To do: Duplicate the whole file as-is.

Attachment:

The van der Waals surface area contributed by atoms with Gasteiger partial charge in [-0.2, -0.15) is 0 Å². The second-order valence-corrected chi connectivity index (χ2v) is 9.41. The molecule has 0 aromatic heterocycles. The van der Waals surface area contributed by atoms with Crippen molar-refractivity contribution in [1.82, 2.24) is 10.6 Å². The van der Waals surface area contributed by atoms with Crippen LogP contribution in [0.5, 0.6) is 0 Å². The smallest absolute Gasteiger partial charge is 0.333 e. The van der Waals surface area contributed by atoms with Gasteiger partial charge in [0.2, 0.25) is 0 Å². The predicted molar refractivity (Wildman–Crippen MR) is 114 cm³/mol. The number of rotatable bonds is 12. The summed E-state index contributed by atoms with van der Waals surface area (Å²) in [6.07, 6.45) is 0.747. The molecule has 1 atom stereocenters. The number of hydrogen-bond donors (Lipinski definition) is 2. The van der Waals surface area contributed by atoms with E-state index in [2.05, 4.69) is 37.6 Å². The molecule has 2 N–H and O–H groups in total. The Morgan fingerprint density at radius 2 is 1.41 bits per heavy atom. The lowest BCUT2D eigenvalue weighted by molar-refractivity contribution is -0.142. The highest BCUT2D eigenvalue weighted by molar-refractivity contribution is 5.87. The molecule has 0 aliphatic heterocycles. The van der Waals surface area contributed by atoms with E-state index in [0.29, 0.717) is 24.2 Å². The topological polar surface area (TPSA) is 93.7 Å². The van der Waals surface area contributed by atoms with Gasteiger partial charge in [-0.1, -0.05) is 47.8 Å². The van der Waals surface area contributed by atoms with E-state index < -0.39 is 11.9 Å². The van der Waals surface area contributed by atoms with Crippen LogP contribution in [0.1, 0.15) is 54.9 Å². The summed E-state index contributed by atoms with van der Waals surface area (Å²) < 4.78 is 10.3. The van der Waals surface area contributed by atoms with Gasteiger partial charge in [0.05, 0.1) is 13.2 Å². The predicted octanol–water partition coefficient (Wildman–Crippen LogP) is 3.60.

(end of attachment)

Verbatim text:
The van der Waals surface area contributed by atoms with Gasteiger partial charge in [-0.2, -0.15) is 0 Å². The second-order valence-corrected chi connectivity index (χ2v) is 9.41. The molecule has 0 aromatic heterocycles. The van der Waals surface area contributed by atoms with Crippen molar-refractivity contribution in [1.82, 2.24) is 10.6 Å². The van der Waals surface area contributed by atoms with Crippen LogP contribution in [0.5, 0.6) is 0 Å². The smallest absolute Gasteiger partial charge is 0.333 e. The van der Waals surface area contributed by atoms with Gasteiger partial charge in [0.2, 0.25) is 0 Å². The predicted molar refractivity (Wildman–Crippen MR) is 114 cm³/mol. The number of rotatable bonds is 12. The summed E-state index contributed by atoms with van der Waals surface area (Å²) in [6.07, 6.45) is 0.747. The molecule has 1 atom stereocenters. The number of hydrogen-bond donors (Lipinski definition) is 2. The van der Waals surface area contributed by atoms with E-state index in [2.05, 4.69) is 37.6 Å². The molecule has 2 N–H and O–H groups in total. The Morgan fingerprint density at radius 2 is 1.41 bits per heavy atom. The lowest BCUT2D eigenvalue weighted by molar-refractivity contribution is -0.142. The highest BCUT2D eigenvalue weighted by molar-refractivity contribution is 5.87. The molecule has 0 aliphatic heterocycles. The van der Waals surface area contributed by atoms with E-state index in [0.29, 0.717) is 24.2 Å². The topological polar surface area (TPSA) is 93.7 Å². The van der Waals surface area contributed by atoms with Gasteiger partial charge in [-0.1, -0.05) is 47.8 Å². The van der Waals surface area contributed by atoms with E-state index < -0.39 is 11.9 Å². The van der Waals surface area contributed by atoms with Crippen LogP contribution in [0.1, 0.15) is 54.9 Å². The summed E-state index contributed by atoms with van der Waals surface area (Å²) < 4.78 is 10.3. The van der Waals surface area contributed by atoms with Gasteiger partial charge in [0.05, 0.1) is 13.2 Å². The predicted octanol–water partition coefficient (Wildman–Crippen LogP) is 3.60.